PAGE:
I just returned from a vacation in the States where I made a few long road trips. One drive was from the Bay Area to Portland (11 hours of pure joy along the ever-exciting I-5) which I spread over a few days. During the trip, we stopped a few times at Subway and after a few visits I became intrigued by how customers could decide what they wanted on their sandwiches. I was not fascinated by the fact that customers can decide what they want (ham, sourdough, tomatoes but no onions, etc) – that is possible in most sandwiches joints – it was the fact that the process was standardized across all stores There were various steps involved – just like any other process in the enterprise world.
One morning, I woke up and started thinking about the possibilities of combining this standardized process with social media and mobile technology.
A crazy business idea
Wouldn’t it be cool if customers could decide what ingredients they wanted on their sandwiches before they went to the store. My idea is that there might be a mobile app that enables you to create your sandwich (decide what you want on it, etc).
You could name the sandwich and send a status update to Twitter, Facebook, etc
I’ve just created a new sandwich – Dick’s Killer Turkey Melt http://sub.me/ZTRETZTRTTZ
Your friends could look at your sandwich – comment on it, review it, improve it (Fork My Sandwich), etc.
The app could also tell you about the calories involved, etc.
When you arrive at the Subway store, the employee scans in a QR code from your app and the ingredients show up on their screens / own smartphones. The screening of the QR code by Subway staff also creates another location-based status update to Facebook, Twitter, foursquare, etc:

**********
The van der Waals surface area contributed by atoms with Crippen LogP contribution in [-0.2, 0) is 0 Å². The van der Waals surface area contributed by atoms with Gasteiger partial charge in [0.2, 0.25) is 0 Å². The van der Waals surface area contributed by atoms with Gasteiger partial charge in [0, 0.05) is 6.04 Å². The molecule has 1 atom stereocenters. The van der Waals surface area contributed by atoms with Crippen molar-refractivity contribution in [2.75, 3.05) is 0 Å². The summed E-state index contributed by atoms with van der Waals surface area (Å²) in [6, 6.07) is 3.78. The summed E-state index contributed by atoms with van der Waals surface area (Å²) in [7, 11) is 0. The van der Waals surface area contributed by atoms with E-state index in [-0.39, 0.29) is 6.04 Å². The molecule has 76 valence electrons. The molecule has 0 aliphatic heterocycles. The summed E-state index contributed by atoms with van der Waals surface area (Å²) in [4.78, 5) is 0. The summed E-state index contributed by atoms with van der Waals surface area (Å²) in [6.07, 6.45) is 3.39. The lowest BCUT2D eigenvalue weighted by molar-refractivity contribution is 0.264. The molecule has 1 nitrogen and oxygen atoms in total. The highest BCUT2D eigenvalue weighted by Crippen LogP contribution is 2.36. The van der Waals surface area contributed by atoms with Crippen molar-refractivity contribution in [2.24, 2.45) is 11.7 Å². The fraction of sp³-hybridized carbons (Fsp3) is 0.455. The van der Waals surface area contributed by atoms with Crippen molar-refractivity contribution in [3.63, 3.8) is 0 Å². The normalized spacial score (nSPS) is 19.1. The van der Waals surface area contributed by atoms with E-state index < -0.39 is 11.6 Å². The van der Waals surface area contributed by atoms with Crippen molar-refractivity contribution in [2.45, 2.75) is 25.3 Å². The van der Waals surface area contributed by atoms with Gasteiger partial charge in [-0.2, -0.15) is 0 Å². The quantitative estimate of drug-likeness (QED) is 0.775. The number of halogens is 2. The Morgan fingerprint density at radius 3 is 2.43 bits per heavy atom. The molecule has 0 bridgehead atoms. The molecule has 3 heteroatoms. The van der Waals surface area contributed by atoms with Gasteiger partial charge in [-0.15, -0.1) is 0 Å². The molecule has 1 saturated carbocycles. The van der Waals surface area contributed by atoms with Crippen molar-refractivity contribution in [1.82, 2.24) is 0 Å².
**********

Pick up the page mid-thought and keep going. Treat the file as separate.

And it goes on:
I’m ordering Dick’s Killer Turkey Melt at the Subway store on I-5 outside of Sacramento http://sub.me/ZTRETZTRTREW
The Subway community site could list those sandwiches that have been ordered the most, etc.
This same idea would work for other restaurants as well (pizza, burrito, hamburger, etc) as long as the ingredient selection process was standardized.
Note: Subway already has a mobile app that has some of these features but doesn’t include the social media integration and appears to be restricted to items on the menu rather than sandwiches created based on customer selection. Customers can also order Subway sandwiches online.
Relevance to the Enterprise
I realized how fun this app would be for the customer and the value that it would provide in terms of data for the Subway corporation itself. I then started to think about the possibilities of having a similar model for processes in the enterprise world. Would a similar degree of flexibility be possible for users when they are asking for a vacation or making a purchase order? Such processes also have required tasks that must be completed in a certain order. What is often missing, however, is the flexibility within these particular tasks. The processes are too standardized – too inflexible. Software vendors – regardless of OnPremise or Cloud-based – have no desire to provide this degree of flexibility as it leads to increased implementation and support efforts. Yet for those customers who might use my proposed Subway app, this decision might not be understood – both creating a sandwich and creating a vacation request are processes. Just as I want to use my personal mobile device at work, I want to have a process that reflects my particular needs – for example, alerting my colleagues at work when I complete / improve a process.
The usage of social media – for example, integration with internal platforms (Yammer, Jive, etc) – might also lead enterprise users to playfully examine existing processes and try and improve them. This involvement might lead to the greater employee satisfaction since the processes more reflect their individual requirements. Project Robus – which is adding a collaboration / social layer to SAP’s applications – might provide such functionality if it was deeply integrated into existing processes.